• Hi - it is not possible to have endo in your uterus so I assume that the MRI has picked up suspected adenomyosis, a condition where endometrial tissue is found in the muscular layer of the uterus. There is no guarantee that the injection will work as it will depend on how deep the adenomyosis is and any relief is likely to be temporarily as symptoms usually recur after you stop them. You may actually get an increase in symptoms for the first two or three weeks as these medications increase oestrogen levels in what is called the flare effect before reducing them. Ultimately a hysterectomy is the only cure for this condition. You might find this link helpful:

    adenomyosisadviceassociatio...

  • Sorry to jump in, I was told I have endo in my uterus, so is that not possible? It wasn't a very good gynaecologist

  • As is often the case with endometriosis, what can at first appear a simple question can be complex. Although great strides are being made as to its pathogenesis, much is still not fully understood and the same goes for adenomyosis, a condition similar to endometriosis that was originally referred to as ‘endometriosis interna’, meaning endometriosis within the uterus. However, in 1925 it was renamed when it was found to be different. Both are variously defined as ectopic endometrial or endometrial-like tissue – that is, tissue like or similar to the endometrial lining, that exists in abnormal locations.

    Our understanding at any given time is based on published research findings that stand as evidence until proven otherwise or unsupported theories and personal opinions bound by accepted definitions that in themselves could be subject to challenge as science advances. As things currently stand adenomyosis and endo are considered different diseases. They share similarities and differences. However, the different forms of endo share similarities and differences too both with each other and with adenomyosis. In fact 'nodular' endometriosis has such similarities with adenomyosis as to be defined as adenomyosis externa.

    Endometriosis is now established as underpinned by immune and endocrine abnormalities some of which involve autoimmune characteristics. Some of these have been associated with adenomyosis too. Research is currently focused on understanding the factors that underlie these oestrogen dependent diseases and it may be that they are found to share the same underlying processes as to be part of one overall immune/endocrine disease that allows for different manifestations such as endo and adeno which I believe to be the case with one overriding purpose - to prevent fertility by any and all opportunities available.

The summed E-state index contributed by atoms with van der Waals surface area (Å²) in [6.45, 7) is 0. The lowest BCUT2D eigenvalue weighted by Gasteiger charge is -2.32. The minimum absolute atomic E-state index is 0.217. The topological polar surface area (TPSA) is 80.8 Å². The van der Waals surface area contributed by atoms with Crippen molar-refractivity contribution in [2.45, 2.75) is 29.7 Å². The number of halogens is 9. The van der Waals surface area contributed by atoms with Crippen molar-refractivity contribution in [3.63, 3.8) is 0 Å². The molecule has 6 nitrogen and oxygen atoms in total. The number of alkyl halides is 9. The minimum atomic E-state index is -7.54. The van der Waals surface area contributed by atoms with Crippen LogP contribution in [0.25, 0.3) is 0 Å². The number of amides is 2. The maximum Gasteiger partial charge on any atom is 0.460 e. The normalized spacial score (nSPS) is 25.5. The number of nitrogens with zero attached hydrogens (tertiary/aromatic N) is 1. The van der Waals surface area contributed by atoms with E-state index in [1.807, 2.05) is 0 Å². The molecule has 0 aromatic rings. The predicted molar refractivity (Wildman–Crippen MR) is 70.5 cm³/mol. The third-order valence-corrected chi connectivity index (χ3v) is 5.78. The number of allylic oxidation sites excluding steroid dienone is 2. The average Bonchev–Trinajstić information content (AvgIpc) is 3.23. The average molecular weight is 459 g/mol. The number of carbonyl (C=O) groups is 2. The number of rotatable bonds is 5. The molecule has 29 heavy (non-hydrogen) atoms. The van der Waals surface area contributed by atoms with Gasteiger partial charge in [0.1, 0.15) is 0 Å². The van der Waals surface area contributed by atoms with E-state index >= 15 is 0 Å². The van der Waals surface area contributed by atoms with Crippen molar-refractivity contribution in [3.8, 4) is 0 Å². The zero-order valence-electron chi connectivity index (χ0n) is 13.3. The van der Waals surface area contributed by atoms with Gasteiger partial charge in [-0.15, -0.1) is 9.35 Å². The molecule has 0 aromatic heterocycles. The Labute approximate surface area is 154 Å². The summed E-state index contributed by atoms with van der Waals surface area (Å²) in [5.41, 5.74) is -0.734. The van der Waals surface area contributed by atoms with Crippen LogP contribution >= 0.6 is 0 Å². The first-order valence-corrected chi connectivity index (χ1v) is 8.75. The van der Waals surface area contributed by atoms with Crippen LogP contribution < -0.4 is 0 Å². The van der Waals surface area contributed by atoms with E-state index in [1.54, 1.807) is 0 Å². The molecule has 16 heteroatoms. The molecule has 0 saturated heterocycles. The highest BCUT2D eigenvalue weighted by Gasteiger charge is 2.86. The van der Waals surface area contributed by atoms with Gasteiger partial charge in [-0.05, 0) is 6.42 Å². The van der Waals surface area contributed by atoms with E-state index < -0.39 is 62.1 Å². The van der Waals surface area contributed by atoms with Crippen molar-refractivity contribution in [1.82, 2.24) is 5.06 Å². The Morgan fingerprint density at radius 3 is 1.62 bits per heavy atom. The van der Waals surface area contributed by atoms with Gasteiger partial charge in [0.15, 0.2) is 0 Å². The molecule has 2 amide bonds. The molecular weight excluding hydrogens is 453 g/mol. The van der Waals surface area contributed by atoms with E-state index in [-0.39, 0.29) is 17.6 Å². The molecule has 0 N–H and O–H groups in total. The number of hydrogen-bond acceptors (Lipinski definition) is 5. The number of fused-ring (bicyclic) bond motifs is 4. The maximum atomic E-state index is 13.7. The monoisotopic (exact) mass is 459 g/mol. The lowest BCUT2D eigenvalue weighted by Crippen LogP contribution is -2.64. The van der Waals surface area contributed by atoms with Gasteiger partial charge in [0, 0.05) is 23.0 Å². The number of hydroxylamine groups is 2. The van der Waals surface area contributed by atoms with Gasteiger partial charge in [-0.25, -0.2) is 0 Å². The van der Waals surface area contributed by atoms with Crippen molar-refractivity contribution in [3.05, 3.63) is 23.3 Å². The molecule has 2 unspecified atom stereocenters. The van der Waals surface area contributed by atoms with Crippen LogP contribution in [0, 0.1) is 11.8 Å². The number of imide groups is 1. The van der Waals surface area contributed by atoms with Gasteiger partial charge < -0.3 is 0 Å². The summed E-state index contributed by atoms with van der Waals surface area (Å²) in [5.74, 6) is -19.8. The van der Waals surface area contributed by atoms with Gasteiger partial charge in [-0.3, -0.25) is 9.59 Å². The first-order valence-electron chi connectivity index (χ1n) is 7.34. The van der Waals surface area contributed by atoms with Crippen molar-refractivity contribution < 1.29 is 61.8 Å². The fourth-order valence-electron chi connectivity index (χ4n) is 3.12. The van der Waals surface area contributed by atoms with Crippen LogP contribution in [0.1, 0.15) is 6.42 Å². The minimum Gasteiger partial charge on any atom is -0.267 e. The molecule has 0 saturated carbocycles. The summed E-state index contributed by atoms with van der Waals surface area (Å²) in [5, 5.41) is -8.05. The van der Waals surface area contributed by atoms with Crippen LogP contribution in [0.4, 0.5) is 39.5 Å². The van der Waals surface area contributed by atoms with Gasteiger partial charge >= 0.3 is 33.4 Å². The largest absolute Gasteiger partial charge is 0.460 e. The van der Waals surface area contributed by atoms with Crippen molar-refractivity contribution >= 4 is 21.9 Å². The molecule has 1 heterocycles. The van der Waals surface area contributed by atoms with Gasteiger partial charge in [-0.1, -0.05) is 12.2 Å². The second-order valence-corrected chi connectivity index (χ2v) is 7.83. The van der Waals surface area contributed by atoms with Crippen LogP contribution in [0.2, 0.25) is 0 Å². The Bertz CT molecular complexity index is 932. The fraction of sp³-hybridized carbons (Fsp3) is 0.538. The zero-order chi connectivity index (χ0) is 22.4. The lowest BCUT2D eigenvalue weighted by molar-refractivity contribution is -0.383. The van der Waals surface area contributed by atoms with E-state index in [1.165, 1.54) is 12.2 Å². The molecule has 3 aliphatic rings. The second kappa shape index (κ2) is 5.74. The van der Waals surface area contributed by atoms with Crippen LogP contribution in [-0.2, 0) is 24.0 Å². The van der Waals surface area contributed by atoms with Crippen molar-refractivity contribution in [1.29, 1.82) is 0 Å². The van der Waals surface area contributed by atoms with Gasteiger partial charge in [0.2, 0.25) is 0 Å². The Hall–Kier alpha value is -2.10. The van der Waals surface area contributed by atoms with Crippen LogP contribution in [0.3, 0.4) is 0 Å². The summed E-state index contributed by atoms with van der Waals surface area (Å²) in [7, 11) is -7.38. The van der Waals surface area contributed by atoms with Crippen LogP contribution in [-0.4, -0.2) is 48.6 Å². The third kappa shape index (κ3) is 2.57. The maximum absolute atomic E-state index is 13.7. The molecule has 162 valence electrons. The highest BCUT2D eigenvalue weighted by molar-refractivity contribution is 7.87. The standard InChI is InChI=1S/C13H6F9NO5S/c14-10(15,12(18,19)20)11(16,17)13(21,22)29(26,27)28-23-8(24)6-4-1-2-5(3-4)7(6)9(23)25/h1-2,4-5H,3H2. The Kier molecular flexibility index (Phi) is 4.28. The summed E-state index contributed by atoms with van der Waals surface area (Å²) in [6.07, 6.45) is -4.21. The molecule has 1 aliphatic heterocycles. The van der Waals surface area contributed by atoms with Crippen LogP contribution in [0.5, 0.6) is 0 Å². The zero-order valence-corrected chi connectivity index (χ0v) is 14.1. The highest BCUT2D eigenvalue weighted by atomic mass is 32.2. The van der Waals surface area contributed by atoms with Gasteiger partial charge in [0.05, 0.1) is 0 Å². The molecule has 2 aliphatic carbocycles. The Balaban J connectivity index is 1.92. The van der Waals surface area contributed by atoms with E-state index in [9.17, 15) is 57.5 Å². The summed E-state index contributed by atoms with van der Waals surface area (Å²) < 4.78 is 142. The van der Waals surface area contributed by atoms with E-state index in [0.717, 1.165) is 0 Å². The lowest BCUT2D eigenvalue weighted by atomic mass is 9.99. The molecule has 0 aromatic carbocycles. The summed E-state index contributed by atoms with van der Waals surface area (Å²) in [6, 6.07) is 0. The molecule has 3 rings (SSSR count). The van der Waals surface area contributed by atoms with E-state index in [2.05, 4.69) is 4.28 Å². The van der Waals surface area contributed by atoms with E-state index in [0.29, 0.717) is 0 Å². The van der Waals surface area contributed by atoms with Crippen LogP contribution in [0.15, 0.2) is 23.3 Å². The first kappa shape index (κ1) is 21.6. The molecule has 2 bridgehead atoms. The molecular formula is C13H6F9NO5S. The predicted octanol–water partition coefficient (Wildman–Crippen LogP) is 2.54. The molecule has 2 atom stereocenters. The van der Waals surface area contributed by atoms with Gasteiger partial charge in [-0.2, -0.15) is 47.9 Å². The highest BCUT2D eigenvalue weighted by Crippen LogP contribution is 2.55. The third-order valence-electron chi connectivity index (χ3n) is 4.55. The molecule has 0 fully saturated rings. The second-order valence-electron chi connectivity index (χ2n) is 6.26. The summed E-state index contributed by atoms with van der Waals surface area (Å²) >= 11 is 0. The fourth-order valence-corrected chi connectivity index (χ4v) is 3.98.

But for now adeno is not defined as associated with endometriosis and so it has to be accepted that it is not possible to have endo in the uterus.

  • Great info. Thank you for that. It seems we learn more about the condition on here than through the professionals x

  • Thank you for you information - will the injection

    I have help as the gyni didn't explain anything - I do get serve pelvic pain - I long for a normal active life but most days are a struggle for me .

  • Unfortunately there is no way of predicting if the injection will help - it will be a case of wait and see.

  • Is ademonoysis atill as painful the gyni is saying I may need a full hysterectomy - the pains I get a breath taking like I am in labour - I am having a colonoscopy next Monday as they want to check my bowel as they found abnormalities in my stool can this all be connected - my gyni I saw a week ago wasn't great just couldn't wait to finish me for her next appointment .

    Thank you

  • To be honest at the moment it isn't very clear what is suspected. Blood in the stools is actually quite common and especially with endo affecting the bowel as it causes inflammation. You might have endo affecting the bowel which would be behind the uterus and perhaps this is what she meant. I think it would be a good idea to get a copy of the report that is sent to your GP to see what exactly has been reported.

  • Thank you for your reply so quickly - I will get the report from my GP you seem to know so much about this - thank you - much appreciated